Philip Branch, Swinburne University of Technology
Today we learnt that 84% of internet service providers (ISPs) in Australia have not met the deadline set by the federal government for them to start collecting metadata. And 61% are asking for some exemption or variation in the requirements specified in the legislation.
This suggests the metadata retention legislation is proving to be more complicated to enact than the federal government has previously suggested.
Not surprisingly, much of the source of the difficulty seems to be a lack of clarity as to precisely what metadata is to be collected.
When metadata collection was first mooted, the goal was to provide intelligence and law enforcement agencies with an internet “phone book”, in the words of David Irvine, the former head of ASIO.
In other words, the intelligence agencies wanted sufficient information to link identity to internet traffic in the same way as a telephone book links a name to a phone number. If they intercepted someone downloading material from a terrorist website, they wanted to be able to work out who was doing the downloading.
This is not as simple as it sounds. There is no long lasting identifier, such as a phone number, for the internet. Data on the internet consists of chunks of data called packets with the source and destination identified by IP addresses.
However, IP addresses are a scarce resource, which are usually allocated to individual users as they need them. When no longer in use, they are reallocated to someone else. Keeping track of who had what IP address at what time would have met the goal of providing an internet phone book.
More than a phone book
If that was all that was to be collected, metadata retention might still have been controversial, but would be comparatively simple for the ISP to implement. It would have been, as was originally claimed, retention of data that was already being collected.
Unfortunately, the legislation requires retention of a lot more than just the mapping between user identity and IP address. Data to be retained includes the source, destination, date and time of a communication.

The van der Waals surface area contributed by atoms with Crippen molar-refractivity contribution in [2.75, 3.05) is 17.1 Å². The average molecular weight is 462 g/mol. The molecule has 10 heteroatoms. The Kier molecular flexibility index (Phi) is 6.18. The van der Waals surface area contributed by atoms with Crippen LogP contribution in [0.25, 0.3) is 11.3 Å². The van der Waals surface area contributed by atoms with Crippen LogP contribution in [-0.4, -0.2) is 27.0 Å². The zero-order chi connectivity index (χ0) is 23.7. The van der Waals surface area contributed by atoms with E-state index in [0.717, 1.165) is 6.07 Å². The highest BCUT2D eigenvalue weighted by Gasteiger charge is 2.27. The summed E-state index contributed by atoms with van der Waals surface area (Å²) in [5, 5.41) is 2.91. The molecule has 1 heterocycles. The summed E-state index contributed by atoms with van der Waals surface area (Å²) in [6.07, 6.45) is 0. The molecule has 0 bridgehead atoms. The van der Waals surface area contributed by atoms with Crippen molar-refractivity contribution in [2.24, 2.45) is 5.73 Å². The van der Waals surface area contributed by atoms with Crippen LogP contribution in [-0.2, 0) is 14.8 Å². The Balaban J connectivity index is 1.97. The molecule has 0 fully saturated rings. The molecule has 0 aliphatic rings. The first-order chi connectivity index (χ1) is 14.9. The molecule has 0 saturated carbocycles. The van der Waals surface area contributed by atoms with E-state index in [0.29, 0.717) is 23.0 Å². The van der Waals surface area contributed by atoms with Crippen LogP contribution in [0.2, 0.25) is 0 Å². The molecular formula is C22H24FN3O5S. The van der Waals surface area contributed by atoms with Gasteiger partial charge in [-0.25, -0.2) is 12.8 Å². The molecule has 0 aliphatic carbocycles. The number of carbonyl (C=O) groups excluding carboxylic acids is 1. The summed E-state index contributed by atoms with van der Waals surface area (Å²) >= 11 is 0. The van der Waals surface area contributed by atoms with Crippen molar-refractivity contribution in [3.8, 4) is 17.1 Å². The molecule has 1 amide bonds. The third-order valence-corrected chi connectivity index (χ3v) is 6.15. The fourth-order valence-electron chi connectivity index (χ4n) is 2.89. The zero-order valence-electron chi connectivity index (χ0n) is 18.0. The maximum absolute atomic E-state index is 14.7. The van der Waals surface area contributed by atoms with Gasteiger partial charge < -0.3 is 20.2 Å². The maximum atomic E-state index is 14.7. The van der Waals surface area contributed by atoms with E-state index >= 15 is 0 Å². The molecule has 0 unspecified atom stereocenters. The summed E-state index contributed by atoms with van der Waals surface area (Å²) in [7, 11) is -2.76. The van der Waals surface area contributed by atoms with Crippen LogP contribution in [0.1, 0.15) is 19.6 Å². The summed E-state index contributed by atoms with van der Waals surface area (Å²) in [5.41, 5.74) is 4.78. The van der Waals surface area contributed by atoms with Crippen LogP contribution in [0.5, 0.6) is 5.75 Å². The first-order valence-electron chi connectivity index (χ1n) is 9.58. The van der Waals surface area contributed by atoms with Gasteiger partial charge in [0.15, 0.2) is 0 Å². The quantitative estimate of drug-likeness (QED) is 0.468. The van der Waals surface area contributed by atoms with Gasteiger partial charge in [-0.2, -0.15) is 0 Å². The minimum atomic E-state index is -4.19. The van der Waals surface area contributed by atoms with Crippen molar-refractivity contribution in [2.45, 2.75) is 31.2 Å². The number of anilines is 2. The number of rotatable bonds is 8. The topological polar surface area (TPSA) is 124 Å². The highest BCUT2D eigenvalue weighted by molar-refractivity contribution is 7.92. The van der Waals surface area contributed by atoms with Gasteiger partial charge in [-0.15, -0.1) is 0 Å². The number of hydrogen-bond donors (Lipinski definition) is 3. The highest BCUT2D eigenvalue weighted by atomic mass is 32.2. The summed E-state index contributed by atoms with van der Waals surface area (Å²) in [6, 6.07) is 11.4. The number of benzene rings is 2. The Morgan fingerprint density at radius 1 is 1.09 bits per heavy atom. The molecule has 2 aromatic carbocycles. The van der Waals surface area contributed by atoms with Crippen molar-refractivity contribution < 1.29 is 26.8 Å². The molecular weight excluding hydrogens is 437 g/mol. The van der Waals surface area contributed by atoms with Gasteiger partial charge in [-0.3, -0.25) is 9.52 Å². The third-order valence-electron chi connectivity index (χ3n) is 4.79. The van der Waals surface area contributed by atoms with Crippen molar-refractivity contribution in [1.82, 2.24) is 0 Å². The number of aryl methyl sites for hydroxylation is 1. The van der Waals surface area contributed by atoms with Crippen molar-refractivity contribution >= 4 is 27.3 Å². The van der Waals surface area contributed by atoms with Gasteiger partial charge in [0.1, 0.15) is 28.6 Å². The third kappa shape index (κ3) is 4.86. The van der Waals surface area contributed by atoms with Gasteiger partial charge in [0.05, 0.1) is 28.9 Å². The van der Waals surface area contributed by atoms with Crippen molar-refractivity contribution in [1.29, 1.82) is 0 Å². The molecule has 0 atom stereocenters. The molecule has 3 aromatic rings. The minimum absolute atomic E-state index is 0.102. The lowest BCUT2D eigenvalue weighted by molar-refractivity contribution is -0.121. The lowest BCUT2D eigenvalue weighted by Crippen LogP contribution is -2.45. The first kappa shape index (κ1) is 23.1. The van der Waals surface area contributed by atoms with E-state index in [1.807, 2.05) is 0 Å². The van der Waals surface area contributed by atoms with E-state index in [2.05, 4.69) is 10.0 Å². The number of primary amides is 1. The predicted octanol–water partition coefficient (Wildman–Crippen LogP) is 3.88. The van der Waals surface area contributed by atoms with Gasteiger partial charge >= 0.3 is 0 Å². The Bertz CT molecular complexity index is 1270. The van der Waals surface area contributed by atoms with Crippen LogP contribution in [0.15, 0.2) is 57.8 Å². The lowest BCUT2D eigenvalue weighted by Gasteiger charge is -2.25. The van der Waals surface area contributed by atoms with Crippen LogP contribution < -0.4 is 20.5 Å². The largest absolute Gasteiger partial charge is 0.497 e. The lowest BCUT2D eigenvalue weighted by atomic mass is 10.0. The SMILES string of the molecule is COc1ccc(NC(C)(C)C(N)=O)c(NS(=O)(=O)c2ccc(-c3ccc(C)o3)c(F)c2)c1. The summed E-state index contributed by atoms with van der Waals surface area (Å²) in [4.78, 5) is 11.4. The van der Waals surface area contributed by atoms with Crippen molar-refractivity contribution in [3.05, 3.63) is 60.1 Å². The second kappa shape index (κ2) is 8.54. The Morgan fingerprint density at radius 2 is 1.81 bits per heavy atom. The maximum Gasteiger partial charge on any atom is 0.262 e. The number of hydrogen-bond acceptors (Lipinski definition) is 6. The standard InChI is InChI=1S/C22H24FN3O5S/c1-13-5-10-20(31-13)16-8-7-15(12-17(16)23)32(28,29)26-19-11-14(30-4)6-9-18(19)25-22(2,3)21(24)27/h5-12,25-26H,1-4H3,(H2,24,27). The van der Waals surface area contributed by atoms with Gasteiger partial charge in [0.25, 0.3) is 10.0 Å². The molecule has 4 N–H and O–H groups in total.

It includes volume of data uploaded and downloaded and, in the case of mobile communication, which cell tower the user was connected to. It is quite a long way from an internet phone book.
The decision to collect more than a very basic set of data has made the legislation much more complex than it might otherwise have been.
The authors of the legislation decided they did not want to be too specific about what would be collected. Specifying exactly what data item was to be retained for every possible service would be a huge job and would have been out of date very quickly.
So rather than specifying (for example) source and destination email addresses being retained, the legislation talks about retention of the source and destination of “a communication”. Helpfully, examples of “a communication” are listed in the legislation and include email, SMS, chat and voice service but the list is not intended to be exhaustive.
Unfortunately the consequence of this approach is that the task of clarifying what data actually is to be collected has fallen onto the ISPs. This is not a trivial task.
As John Stanton from the Communications Alliance points out:
There are a thousand different nuances that I’ve seen flying around as to what needs to be retained in respect of a particular service.
Sorting out these issues is a big task that for some small ISPs is proving very difficult.
ISPs can apply for exemptions and be given up to another 18 months to implement the legislation, although the application process seems quite difficult and slow.
Laurie Patton, CEO of Internet Australia, has described the legislation as “fundamentally flawed” and called for an immediate review, with the aim of making the requirements much more easily understood and so help compliance. If 84% of ISPs are struggling to comply then that sounds like a very reasonable suggestion.
Philip Branch, Senior Lecturer in Telecommunications, Swinburne University of Technology
This article was originally published on The Conversation. Read the original article.